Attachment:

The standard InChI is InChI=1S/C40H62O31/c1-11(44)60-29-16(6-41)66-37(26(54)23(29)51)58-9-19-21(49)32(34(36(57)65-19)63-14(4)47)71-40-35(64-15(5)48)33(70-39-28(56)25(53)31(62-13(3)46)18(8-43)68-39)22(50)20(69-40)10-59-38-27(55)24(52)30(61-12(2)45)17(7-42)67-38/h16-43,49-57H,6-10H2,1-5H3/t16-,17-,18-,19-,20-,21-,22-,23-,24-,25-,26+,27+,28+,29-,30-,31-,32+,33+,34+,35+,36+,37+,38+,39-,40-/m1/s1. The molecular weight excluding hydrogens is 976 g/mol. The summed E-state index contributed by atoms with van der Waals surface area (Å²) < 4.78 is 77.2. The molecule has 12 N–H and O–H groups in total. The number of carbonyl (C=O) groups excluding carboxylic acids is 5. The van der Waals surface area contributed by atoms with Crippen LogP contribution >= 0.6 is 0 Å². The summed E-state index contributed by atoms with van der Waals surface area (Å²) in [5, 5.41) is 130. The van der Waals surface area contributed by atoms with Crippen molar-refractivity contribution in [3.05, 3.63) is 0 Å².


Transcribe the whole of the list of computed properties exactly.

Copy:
The standard InChI is InChI=1S/C40H62O31/c1-11(44)60-29-16(6-41)66-37(26(54)23(29)51)58-9-19-21(49)32(34(36(57)65-19)63-14(4)47)71-40-35(64-15(5)48)33(70-39-28(56)25(53)31(62-13(3)46)18(8-43)68-39)22(50)20(69-40)10-59-38-27(55)24(52)30(61-12(2)45)17(7-42)67-38/h16-43,49-57H,6-10H2,1-5H3/t16-,17-,18-,19-,20-,21-,22-,23-,24-,25-,26+,27+,28+,29-,30-,31-,32+,33+,34+,35+,36+,37+,38+,39-,40-/m1/s1. The molecular weight excluding hydrogens is 976 g/mol. The summed E-state index contributed by atoms with van der Waals surface area (Å²) < 4.78 is 77.2. The molecule has 12 N–H and O–H groups in total. The number of carbonyl (C=O) groups excluding carboxylic acids is 5. The van der Waals surface area contributed by atoms with Crippen LogP contribution >= 0.6 is 0 Å². The summed E-state index contributed by atoms with van der Waals surface area (Å²) in [5, 5.41) is 130. The van der Waals surface area contributed by atoms with Crippen molar-refractivity contribution in [3.05, 3.63) is 0 Å².